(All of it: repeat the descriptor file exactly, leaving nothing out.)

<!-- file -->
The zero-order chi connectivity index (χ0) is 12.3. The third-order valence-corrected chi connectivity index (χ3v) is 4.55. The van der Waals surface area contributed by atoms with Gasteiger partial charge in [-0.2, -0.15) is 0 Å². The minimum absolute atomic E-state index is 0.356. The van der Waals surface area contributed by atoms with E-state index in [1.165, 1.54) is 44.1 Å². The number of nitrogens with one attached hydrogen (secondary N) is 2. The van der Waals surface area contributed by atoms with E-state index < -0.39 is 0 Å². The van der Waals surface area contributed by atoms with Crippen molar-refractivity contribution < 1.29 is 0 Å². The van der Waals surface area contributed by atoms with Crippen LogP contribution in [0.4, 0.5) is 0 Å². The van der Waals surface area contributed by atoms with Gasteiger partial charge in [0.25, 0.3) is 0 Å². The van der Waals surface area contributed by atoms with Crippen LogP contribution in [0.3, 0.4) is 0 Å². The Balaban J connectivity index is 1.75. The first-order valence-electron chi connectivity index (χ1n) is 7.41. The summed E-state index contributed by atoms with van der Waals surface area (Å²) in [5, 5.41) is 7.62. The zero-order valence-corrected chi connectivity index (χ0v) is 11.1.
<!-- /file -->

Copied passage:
The zero-order chi connectivity index (χ0) is 12.3. The third-order valence-corrected chi connectivity index (χ3v) is 4.55. The van der Waals surface area contributed by atoms with Gasteiger partial charge in [-0.2, -0.15) is 0 Å². The minimum absolute atomic E-state index is 0.356. The van der Waals surface area contributed by atoms with E-state index in [1.165, 1.54) is 44.1 Å². The number of nitrogens with one attached hydrogen (secondary N) is 2. The van der Waals surface area contributed by atoms with E-state index < -0.39 is 0 Å². The van der Waals surface area contributed by atoms with Crippen molar-refractivity contribution < 1.29 is 0 Å². The van der Waals surface area contributed by atoms with Crippen LogP contribution in [0.4, 0.5) is 0 Å². The van der Waals surface area contributed by atoms with Gasteiger partial charge in [0.25, 0.3) is 0 Å². The van der Waals surface area contributed by atoms with Crippen LogP contribution in [0.3, 0.4) is 0 Å². The Balaban J connectivity index is 1.75. The first-order valence-electron chi connectivity index (χ1n) is 7.41. The summed E-state index contributed by atoms with van der Waals surface area (Å²) in [5, 5.41) is 7.62. The zero-order valence-corrected chi connectivity index (χ0v) is 11.1.